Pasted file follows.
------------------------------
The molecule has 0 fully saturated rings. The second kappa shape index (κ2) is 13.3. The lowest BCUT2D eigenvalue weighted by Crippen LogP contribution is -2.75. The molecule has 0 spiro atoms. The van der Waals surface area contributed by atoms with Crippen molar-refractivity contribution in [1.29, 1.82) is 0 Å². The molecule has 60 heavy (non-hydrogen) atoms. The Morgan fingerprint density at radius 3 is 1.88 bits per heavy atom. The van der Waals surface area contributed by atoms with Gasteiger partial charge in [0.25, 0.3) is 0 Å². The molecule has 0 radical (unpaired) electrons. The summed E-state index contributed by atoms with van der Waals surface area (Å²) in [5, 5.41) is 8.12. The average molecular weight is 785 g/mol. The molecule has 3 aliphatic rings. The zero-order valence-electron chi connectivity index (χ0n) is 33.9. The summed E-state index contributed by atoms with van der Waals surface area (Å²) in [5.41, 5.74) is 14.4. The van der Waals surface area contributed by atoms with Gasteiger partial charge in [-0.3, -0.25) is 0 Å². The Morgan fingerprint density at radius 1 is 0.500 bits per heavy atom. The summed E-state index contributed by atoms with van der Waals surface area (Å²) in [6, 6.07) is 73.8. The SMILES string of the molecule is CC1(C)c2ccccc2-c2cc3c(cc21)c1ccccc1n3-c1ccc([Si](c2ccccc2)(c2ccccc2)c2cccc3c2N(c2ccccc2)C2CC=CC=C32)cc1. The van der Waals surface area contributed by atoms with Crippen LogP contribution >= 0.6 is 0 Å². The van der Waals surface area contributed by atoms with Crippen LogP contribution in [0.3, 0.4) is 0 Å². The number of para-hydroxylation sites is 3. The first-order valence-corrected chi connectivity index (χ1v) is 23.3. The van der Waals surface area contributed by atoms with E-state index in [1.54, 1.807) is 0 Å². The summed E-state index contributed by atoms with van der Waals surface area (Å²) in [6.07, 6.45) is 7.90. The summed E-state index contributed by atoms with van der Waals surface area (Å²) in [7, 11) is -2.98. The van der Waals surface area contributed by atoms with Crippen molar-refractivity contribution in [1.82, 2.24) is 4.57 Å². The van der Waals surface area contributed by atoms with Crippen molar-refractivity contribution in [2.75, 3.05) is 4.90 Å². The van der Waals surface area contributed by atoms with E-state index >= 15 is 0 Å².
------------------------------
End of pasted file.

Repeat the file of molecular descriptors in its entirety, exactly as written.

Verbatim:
The molecule has 0 fully saturated rings. The second kappa shape index (κ2) is 13.3. The lowest BCUT2D eigenvalue weighted by Crippen LogP contribution is -2.75. The molecule has 0 spiro atoms. The van der Waals surface area contributed by atoms with Crippen molar-refractivity contribution in [1.29, 1.82) is 0 Å². The molecule has 60 heavy (non-hydrogen) atoms. The Morgan fingerprint density at radius 3 is 1.88 bits per heavy atom. The van der Waals surface area contributed by atoms with Gasteiger partial charge in [0.25, 0.3) is 0 Å². The molecule has 0 radical (unpaired) electrons. The summed E-state index contributed by atoms with van der Waals surface area (Å²) in [5, 5.41) is 8.12. The average molecular weight is 785 g/mol. The molecule has 3 aliphatic rings. The zero-order valence-electron chi connectivity index (χ0n) is 33.9. The summed E-state index contributed by atoms with van der Waals surface area (Å²) in [5.41, 5.74) is 14.4. The van der Waals surface area contributed by atoms with Gasteiger partial charge in [-0.3, -0.25) is 0 Å². The Morgan fingerprint density at radius 1 is 0.500 bits per heavy atom. The summed E-state index contributed by atoms with van der Waals surface area (Å²) in [6, 6.07) is 73.8. The SMILES string of the molecule is CC1(C)c2ccccc2-c2cc3c(cc21)c1ccccc1n3-c1ccc([Si](c2ccccc2)(c2ccccc2)c2cccc3c2N(c2ccccc2)C2CC=CC=C32)cc1. The van der Waals surface area contributed by atoms with Crippen LogP contribution >= 0.6 is 0 Å². The van der Waals surface area contributed by atoms with Crippen LogP contribution in [0.3, 0.4) is 0 Å². The number of para-hydroxylation sites is 3. The first-order valence-corrected chi connectivity index (χ1v) is 23.3. The van der Waals surface area contributed by atoms with E-state index in [1.54, 1.807) is 0 Å². The summed E-state index contributed by atoms with van der Waals surface area (Å²) in [6.07, 6.45) is 7.90. The summed E-state index contributed by atoms with van der Waals surface area (Å²) in [7, 11) is -2.98. The van der Waals surface area contributed by atoms with Crippen molar-refractivity contribution in [1.82, 2.24) is 4.57 Å². The van der Waals surface area contributed by atoms with Crippen molar-refractivity contribution in [2.75, 3.05) is 4.90 Å². The van der Waals surface area contributed by atoms with E-state index >= 15 is 0 Å².